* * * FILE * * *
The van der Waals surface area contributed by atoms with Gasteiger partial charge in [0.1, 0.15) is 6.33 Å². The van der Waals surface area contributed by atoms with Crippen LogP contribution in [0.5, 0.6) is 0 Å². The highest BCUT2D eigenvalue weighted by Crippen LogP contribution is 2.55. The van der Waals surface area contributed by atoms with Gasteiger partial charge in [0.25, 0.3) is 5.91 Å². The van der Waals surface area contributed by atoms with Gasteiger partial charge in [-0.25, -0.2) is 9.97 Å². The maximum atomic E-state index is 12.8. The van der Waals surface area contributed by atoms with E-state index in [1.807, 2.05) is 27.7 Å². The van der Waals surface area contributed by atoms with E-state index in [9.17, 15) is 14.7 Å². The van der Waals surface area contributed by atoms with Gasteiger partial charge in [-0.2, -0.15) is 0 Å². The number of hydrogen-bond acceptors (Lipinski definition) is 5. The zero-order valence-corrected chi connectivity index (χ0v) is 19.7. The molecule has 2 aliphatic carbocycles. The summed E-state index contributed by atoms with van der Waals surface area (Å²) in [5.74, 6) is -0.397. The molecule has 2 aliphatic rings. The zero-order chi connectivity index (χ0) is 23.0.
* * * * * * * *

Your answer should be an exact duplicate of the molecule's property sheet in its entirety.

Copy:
The van der Waals surface area contributed by atoms with Gasteiger partial charge in [0.1, 0.15) is 6.33 Å². The van der Waals surface area contributed by atoms with Crippen LogP contribution in [0.5, 0.6) is 0 Å². The highest BCUT2D eigenvalue weighted by Crippen LogP contribution is 2.55. The van der Waals surface area contributed by atoms with Gasteiger partial charge in [0.25, 0.3) is 5.91 Å². The van der Waals surface area contributed by atoms with Gasteiger partial charge in [-0.25, -0.2) is 9.97 Å². The maximum atomic E-state index is 12.8. The van der Waals surface area contributed by atoms with E-state index in [1.807, 2.05) is 27.7 Å². The van der Waals surface area contributed by atoms with E-state index in [9.17, 15) is 14.7 Å². The van der Waals surface area contributed by atoms with Gasteiger partial charge in [-0.2, -0.15) is 0 Å². The number of hydrogen-bond acceptors (Lipinski definition) is 5. The zero-order valence-corrected chi connectivity index (χ0v) is 19.7. The molecule has 2 aliphatic carbocycles. The summed E-state index contributed by atoms with van der Waals surface area (Å²) in [5.74, 6) is -0.397. The molecule has 2 aliphatic rings. The zero-order chi connectivity index (χ0) is 23.0.